Depending on your needs, if you do know you need longer-term support for your loved one and want to avoid the hassle of having to schedule on a daily basis, you can consider the Prepaid Package for a one-time payment.
How to plan out care for a loved one with dementia
You might be wondering what a day of care for your loved one might look like.
Let’s take a look at Stacy*, a regular 9-to-5 office worker who is living with and caring for her mother who has dementia.
Stacy’s mother, Mdm Phua*, is in the moderate stages of dementia, which means she requires increased support and help in her daily routine tasks and in communicating with others.
Compared to before, Mdm Phua has frequent mood swings and tries very hard to remember happier times in her past as a store owner in a coffee shop, but gets frustrated as she finds she is starting not to be able to remember much of it in vivid detail.
Stacy works three full days at the office, and two full days from home, a flexible arrangement agreed upon by her supervisor at work, who knows of her family situation. She usually cares for her mother at night. In the day, her brother, Harry* who works freelance comes over to care for Mdm Phua, but oftentimes is working and sometimes has to leave the house to meet clients.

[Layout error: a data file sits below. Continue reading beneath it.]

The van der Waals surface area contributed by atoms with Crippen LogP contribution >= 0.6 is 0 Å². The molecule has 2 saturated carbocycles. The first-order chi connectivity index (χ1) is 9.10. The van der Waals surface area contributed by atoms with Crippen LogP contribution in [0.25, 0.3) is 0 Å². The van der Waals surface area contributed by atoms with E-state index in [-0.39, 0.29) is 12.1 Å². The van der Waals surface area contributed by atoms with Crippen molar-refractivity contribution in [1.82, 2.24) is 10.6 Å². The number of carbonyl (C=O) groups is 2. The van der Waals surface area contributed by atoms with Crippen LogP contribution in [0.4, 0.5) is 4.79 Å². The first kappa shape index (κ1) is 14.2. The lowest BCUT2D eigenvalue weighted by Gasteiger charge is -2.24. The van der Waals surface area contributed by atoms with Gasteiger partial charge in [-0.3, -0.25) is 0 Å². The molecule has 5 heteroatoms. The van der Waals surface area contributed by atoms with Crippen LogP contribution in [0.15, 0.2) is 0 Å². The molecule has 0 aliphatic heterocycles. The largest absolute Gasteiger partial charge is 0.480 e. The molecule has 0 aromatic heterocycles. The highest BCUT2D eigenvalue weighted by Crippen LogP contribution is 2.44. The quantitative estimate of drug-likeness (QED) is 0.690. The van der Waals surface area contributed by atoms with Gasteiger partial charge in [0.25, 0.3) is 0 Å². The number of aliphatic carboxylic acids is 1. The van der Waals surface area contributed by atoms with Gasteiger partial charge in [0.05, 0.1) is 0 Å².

Likewise, when Stacy is at home, she has to take work calls and reply to urgent requests and deadlines. Mdm Phua often has outbursts directed at her children, blaming them for not giving her undivided attention. This has taken its toll on both siblings, who often bicker due to the increased care needs of Mdm Phua and also the tension from the emotional changes within the family.
Stacy and Harry have discussed and opted for the Prepaid Package of 40 hours at Homage, to support their mother and also their caregiving efforts. They have decided that they will need five hours of dedicated home care for Mdm Phua per day, while they can continue to care for her in the remaining hours. This can last the family for about eight sessions. The caregiver has recommended a balance of personal care and emotional care for Mdm Phua as shown in the image above.